Authors: Rajeswari Parasa, Harsh Vardhan Pachisia, and Isalyne Gennaro.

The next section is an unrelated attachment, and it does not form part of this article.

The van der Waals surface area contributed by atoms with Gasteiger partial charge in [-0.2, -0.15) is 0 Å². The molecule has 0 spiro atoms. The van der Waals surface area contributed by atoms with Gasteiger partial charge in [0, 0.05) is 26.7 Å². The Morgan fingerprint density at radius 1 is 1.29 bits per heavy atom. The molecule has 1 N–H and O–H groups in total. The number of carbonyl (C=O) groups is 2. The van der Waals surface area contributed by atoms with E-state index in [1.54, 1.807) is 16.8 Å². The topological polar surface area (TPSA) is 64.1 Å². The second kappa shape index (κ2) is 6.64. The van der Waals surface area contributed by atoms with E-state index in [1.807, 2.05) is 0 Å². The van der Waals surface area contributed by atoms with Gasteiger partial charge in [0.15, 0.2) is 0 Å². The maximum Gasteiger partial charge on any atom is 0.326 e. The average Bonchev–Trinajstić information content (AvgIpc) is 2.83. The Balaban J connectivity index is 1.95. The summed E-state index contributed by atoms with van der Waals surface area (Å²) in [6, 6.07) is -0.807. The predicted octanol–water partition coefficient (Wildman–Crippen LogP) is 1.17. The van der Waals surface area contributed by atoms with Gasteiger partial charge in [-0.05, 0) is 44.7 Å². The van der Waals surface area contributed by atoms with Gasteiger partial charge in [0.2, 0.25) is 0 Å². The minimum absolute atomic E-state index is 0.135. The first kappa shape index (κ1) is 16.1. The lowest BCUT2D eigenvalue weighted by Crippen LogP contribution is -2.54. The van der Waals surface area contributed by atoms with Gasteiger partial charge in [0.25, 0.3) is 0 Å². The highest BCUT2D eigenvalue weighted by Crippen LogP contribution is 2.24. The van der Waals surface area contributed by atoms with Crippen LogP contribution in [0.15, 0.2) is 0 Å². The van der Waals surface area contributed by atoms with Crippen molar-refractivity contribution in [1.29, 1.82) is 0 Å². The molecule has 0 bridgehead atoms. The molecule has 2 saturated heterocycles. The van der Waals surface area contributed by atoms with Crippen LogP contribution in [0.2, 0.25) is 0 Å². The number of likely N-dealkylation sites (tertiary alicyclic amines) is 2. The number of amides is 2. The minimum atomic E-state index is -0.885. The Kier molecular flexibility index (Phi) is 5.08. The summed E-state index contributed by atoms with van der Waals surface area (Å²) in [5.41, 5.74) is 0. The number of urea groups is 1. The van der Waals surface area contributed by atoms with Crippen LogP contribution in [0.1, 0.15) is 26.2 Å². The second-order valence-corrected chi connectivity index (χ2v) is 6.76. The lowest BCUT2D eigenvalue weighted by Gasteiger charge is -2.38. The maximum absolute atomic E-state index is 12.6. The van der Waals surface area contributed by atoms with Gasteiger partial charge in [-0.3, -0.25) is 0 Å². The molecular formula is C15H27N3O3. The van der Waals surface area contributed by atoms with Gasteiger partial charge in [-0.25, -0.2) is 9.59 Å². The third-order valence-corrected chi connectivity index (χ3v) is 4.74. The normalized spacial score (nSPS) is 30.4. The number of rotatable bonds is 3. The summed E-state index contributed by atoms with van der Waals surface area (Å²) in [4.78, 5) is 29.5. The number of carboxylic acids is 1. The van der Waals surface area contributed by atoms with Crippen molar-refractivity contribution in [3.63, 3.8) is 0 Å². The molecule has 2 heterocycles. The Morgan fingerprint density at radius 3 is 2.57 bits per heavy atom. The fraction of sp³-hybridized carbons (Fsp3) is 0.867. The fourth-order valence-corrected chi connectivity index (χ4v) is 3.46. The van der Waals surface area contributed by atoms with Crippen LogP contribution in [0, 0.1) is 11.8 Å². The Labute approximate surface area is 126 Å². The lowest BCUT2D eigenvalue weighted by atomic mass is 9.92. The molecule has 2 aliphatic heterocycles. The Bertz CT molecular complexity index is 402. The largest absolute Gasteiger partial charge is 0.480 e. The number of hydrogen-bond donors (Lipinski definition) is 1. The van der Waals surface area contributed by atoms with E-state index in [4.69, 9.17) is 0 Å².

Measuring and assessing the spatial access that the urban poor has to public healthcare facilities is critical in planning and improving service delivery in cities. Over the past two decades, studies have introduced a range of spatial methods to do this. However, most of these studies are agnostic to the provider type (private/public) and the target beneficiaries. This study fills that gap by focusing on measuring the access that urban poor have to urban primary health care facilities. It does this by deploying four models – Euclidean distance-based buffer analysis, road network distance-based buffer analysis, Euclidean distance-based nearest facility analysis, and finally, road network distance-based nearest facility analysis. The models are demonstrated for a non-representative sample of slums identified under Rajiv Awas Yojana (RAY) and the urban primary healthcare centres (UPHCs) in the city of Chennai. The study uses replicable opensource GIS-based tools and scripts that can be deployed by other studies. The limitations and computational challenges of each of the models are also briefly discussed. Such studies can generate evidence that feeds into facility planners‘ decision making on managing existing facilities and establishing new ones.